Friday, March 22, 2019

Why Process is Important to Scale Agile

Using SafeAgile and other lean software development approaches require customization for the organization. It isn’t good enough to just duplicate the efforts of others. Organizational change management means addressing top-down control that is in opposition to change — this will undermine agility.

Each agile team is different and needs to learn what works. In many cases, this means scaling agility outside of functional areas. Breaking down silos is key to the cross-over benefits of agile, reflecting the cross-functional nature of agile. Agility means putting in place defined engineering practices, with process controls.

While daily stand-ups and Kanban boards are important, to build high-quality software quickly, organizations should incorporate automated builds, automated testing, and automated deployments, among other things.

Read more... about SafeAgile

Wednesday, March 13, 2019

Will Robo-Cars be Unaffordable?

Many are eagerly awaiting self-driving cars -- but we should recall that all of Silicon Valley’s big bets don’t always pay off.

Silicon Valley is pouring billions into robot cars. Soon – although the time scale keeps shifting – tech manufacturers say driverless cars will replace their traditional counterparts, car parks will become parks again and road fatalities will plummet. People have argued over ethical concerns surrounding the technology, the ensuing job losses and the public’s antipathy to this robot revolution. But the biggest obstacle may well be money.

The article continues, "Driver wages are a key part of taxi fares today. The average cab ride in San Francisco, for example, will cost you around $13. The driver keeps most of that. There is one caveat, however. Taxis are inefficient – so inefficient in fact that cabbies only spend about half their time earning fares."

Read more here....

Monday, March 11, 2019

Tim Berners-Lee Warns of a Breakdown of the World Wide Web

Global action is required to tackle the web's "downward plunge to a dysfunctional future", its inventor Sir Tim Berners-Lee has told the BBC. He made the comments in an exclusive interview to mark 30 years since he submitted his proposal for the web.

Read more here:

Friday, March 8, 2019

Oracle Java Copyright is Dangerous to the Developer Community

The US Supreme Court has been urged to hear Google out in its long-running copyright battle with Oracle over the search giant’s use of Java technology in Android. A number of amicus briefs have been filed with the top court in support of Google, with Microsoft, Red Hat and Mozilla, along with the Python Software Foundation, Developers Alliance, and the EFF, backing the web titan against database-slinger Oracle.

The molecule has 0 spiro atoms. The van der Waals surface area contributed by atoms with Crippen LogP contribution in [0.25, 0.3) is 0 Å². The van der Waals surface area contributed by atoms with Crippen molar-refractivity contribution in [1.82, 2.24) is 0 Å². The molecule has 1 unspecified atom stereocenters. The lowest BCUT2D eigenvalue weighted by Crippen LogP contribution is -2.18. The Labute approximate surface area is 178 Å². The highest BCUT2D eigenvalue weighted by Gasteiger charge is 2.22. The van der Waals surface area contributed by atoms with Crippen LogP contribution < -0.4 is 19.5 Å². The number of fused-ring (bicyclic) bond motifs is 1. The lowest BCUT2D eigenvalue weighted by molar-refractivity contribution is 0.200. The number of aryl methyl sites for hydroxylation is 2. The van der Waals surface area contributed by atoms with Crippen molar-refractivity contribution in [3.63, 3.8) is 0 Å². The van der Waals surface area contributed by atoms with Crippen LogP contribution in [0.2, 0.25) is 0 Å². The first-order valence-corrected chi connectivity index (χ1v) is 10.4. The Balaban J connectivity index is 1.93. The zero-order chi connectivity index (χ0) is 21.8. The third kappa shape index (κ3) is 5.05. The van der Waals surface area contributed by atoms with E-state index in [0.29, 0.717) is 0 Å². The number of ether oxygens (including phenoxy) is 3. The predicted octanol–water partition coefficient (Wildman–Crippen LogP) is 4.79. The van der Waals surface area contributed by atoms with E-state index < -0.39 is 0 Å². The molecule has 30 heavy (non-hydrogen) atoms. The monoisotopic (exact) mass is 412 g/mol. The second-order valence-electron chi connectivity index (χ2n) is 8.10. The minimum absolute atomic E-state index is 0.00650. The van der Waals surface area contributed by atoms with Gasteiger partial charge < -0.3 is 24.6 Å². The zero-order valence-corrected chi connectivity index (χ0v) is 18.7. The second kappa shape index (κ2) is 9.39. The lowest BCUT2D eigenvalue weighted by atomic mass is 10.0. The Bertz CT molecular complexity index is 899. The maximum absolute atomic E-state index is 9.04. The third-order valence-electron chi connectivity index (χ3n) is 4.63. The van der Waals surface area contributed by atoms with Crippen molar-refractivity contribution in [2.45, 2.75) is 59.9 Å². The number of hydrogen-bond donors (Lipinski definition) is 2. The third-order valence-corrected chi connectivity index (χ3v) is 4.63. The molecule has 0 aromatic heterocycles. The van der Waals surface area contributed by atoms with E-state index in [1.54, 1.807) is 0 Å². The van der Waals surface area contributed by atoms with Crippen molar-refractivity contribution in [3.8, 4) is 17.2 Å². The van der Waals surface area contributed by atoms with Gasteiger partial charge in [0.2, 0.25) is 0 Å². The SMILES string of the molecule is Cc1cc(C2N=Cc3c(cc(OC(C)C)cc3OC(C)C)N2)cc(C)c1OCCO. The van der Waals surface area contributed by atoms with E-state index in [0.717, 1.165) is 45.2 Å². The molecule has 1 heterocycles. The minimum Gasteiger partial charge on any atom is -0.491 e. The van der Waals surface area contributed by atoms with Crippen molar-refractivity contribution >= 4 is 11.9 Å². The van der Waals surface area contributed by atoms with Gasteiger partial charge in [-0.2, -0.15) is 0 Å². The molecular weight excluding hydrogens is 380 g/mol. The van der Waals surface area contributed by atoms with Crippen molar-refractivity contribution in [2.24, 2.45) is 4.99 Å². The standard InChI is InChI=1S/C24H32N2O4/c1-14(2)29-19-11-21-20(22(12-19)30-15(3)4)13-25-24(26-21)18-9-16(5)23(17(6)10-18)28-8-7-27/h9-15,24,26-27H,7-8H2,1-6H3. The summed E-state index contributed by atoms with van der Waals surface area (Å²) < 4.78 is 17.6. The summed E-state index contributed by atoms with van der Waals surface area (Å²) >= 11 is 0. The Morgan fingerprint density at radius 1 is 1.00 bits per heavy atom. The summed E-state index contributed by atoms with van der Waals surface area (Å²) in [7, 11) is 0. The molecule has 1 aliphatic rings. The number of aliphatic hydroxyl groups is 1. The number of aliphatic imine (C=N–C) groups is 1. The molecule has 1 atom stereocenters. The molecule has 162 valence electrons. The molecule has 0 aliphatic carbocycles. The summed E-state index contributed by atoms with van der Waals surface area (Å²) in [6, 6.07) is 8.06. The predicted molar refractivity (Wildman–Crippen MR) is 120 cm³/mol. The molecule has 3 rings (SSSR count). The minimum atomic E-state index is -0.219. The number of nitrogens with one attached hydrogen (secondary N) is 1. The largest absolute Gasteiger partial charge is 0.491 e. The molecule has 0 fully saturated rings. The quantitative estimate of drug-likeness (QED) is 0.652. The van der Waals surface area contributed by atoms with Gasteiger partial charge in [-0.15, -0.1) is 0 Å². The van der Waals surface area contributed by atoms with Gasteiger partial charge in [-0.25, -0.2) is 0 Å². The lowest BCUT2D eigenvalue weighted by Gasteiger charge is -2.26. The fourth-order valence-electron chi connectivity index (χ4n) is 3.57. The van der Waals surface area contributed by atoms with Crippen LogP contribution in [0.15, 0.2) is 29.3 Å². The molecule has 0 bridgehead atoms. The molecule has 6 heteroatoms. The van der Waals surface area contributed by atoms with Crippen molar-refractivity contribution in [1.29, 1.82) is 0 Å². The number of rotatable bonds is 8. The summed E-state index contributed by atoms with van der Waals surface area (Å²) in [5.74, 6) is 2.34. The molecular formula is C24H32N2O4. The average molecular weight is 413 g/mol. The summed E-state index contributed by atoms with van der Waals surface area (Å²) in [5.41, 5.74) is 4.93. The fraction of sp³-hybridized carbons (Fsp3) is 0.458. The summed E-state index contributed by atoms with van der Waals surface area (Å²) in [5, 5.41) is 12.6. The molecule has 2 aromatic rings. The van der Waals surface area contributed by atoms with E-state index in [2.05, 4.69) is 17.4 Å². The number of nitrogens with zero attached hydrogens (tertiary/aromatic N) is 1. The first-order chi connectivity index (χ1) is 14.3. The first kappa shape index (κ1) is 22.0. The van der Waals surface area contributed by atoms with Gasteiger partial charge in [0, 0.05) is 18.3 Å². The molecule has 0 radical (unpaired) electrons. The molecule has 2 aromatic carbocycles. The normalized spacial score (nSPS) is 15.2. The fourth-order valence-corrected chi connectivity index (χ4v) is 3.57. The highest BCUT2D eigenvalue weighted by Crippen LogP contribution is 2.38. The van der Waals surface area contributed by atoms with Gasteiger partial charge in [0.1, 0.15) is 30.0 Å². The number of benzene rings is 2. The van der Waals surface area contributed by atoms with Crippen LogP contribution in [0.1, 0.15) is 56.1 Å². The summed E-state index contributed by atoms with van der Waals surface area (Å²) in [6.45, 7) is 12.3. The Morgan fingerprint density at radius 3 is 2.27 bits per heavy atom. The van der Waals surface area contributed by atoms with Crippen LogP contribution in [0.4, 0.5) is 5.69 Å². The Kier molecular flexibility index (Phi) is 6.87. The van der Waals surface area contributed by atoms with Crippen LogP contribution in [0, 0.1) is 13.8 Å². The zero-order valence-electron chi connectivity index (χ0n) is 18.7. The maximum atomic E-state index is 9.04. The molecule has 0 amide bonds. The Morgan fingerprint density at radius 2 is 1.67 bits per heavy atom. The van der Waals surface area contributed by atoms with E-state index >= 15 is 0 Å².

These recount an earlier court ruling in Oracle's favor on the fair use of Java APIs – stating, as it stands, that it sets a dangerous precedent that breaks long-standing and well-understood rules on software development, risks confusing the community and will damage innovation.

Google insists it built the Android platform on the computer industry’s “long-accepted practice of re-using software interfaces” – and that Oracle is "trying to profit by changing the rules of software development after the fact."

The Developers Alliance also sought to emphasize the knock-on effects of the decisions. “The current case has implications that go far beyond the two litigants involved,” as written in this PDF...

Wednesday, March 6, 2019

Ireland's First Report on GDPR

Last month marks the release of the first annual GDPR report from Ireland’s data protection supervisory authority, the Data Protection Commission (DPC). This is a follow-on from the DPC’s final pre-GDPR annual report and covers May through December of 2018.

The report confirms the DPC’s role as the clearinghouse for cross-border privacy complaints: A new category, termed ‘multinational complaints – others’, makes up 22% of all GDPR complaints in the report. These complaints are second to access rights as the largest category of complaint. 

This document also sets out the DPC’s views on the new complaint-handling mechanism under the Data Protection Act of 2018. When a negotiated resolution is not possible, the DPC is no longer legally obliged to make a formal, statutory decision. Instead, the DPC has a range of options: providing advice to the complainant; issuing statutory notices to controllers or processors; and, opening statutory enquires.

If a non-EU company is offering services over the internet to consumers in the EU, these companies are required to have a  data protection representative due to increased territorial scope. Article 3 of the GDPR applies to any ‘data subject’ in the EU, i.e. a person living in the EU. Notably, Article 3(2) applies to the processing of personal data of any individual “in the EU.” The individual’s nationality or residence is irrelevant. The GDPR protects the personal data of citizens, residents, tourists, and other persons visiting the EU. So as long as an individual is in the EU, any personal information of that person collected by any controller or processor who meets the requirements of Article 3(2) is subject to the GDPR. Learn more about having a data representative here.